In my notes, there was a reminder that I needed to specify the locations such as front and back. I did not explain that identification of locations differs depending on the perceptions. For example, if John and Jenny are facing each other, John’s left side and Jenny’s left side will be different. Using the same reasoning, their front and back will be different. In the activity where I asked students to come up to the front and put the buildings on the blackboard, we had some conflicts. Some said the church is in front of the library while other students said the opposite. This happened because I did not specify how we were looking at the map. It is very difficult to explain locations on a blackboard because it is not three dimensional. While I was explaining the directions, I got confused and started to doubt myself. Then, I asked the students if I was right. When a teacher starts to lose confidence, students will lose trust in the teacher. Luckily, the students were native English speakers that they knew what I meant, but what if this class was a real ELC class? I needed to focus more on explaining directions.

Another thing I need to consider is the amount of instruction. I needed to give more instruction on activities. Although I did an example before the activities, some people did not know what I was doing. I asked Erica to describe where she was, she just said the name of the building. I wanted her to describe what she can see from the building, but she did not understand what I meant. I realized that I was not giving her clear instructions. In a real classroom situation, I need to choose words carefully so students will understand the instruction clearly.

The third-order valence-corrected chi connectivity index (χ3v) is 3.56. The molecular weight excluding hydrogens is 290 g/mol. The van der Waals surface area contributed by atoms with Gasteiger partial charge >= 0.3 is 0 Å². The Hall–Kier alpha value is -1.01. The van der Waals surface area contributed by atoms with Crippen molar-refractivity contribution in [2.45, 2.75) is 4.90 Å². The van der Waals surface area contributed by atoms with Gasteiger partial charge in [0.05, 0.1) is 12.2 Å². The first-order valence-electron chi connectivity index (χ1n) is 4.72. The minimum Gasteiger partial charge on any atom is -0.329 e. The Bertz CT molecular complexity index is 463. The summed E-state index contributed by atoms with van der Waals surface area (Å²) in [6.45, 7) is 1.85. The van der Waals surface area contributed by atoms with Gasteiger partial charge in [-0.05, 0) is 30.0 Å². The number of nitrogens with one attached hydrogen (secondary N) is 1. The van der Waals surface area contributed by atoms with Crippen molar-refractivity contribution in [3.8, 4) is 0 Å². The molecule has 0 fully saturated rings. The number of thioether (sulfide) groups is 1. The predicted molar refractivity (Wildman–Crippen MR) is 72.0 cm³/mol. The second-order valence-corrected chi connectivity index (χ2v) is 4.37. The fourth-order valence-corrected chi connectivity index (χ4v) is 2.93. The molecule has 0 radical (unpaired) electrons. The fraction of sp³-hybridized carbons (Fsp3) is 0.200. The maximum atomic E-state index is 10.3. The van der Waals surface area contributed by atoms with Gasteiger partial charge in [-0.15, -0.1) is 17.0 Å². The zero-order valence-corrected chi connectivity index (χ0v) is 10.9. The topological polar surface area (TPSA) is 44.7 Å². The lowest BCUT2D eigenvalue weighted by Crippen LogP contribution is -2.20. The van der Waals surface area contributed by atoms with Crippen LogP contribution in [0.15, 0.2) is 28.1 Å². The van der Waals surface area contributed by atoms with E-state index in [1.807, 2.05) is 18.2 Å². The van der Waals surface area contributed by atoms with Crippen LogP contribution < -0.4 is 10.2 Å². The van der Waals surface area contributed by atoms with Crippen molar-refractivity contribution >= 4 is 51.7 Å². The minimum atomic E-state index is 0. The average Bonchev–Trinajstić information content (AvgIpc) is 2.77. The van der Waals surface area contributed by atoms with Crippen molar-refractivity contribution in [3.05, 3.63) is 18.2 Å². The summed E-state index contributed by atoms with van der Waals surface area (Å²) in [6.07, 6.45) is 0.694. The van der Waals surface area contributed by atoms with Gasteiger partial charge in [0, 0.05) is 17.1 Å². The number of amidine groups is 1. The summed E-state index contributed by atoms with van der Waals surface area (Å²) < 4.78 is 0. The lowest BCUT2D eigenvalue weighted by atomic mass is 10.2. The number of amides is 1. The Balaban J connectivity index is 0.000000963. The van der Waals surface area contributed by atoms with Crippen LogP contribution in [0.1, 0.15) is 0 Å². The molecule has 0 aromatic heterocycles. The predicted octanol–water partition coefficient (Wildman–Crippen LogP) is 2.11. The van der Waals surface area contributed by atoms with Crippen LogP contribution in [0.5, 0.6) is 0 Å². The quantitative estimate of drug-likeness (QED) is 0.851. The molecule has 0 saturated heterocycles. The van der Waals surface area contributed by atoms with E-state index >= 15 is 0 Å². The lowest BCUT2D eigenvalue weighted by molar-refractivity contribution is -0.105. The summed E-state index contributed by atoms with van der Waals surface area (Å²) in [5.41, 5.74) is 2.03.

I think I had good ideas for the described activities. These activities emphasized mostly on listening. However, more authentic situations may have helped the students to apply the lesson to real world situations.

Listening Practice: Identifying Locations

1. The library is between Pizza Hut and the university.

2. The Video Rental Store is on right side of the hospital.

3. Wal-Mart is behind the university.

4. The Flower shop is in front of the hospital.

5. To the Left side of the hospital is a bank.

6. The Church is in front of McDonald’s.

7. Behind Pizza Hut, there is a bookstore.

8. The movie theater is between the flower shop and the post office.

Information Gap activity example:

Inform the students: When you are in the building, you are facing North. (Face a paper doll to North.) The students must speak from this perspective.

I can see the bookstore on the left and the library in the front. Where am I?

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1997 © Dr. Lynn E. Henrichsen
Department of Linguistics
Brigham Young University
Last Updated: Friday, October 24, 1997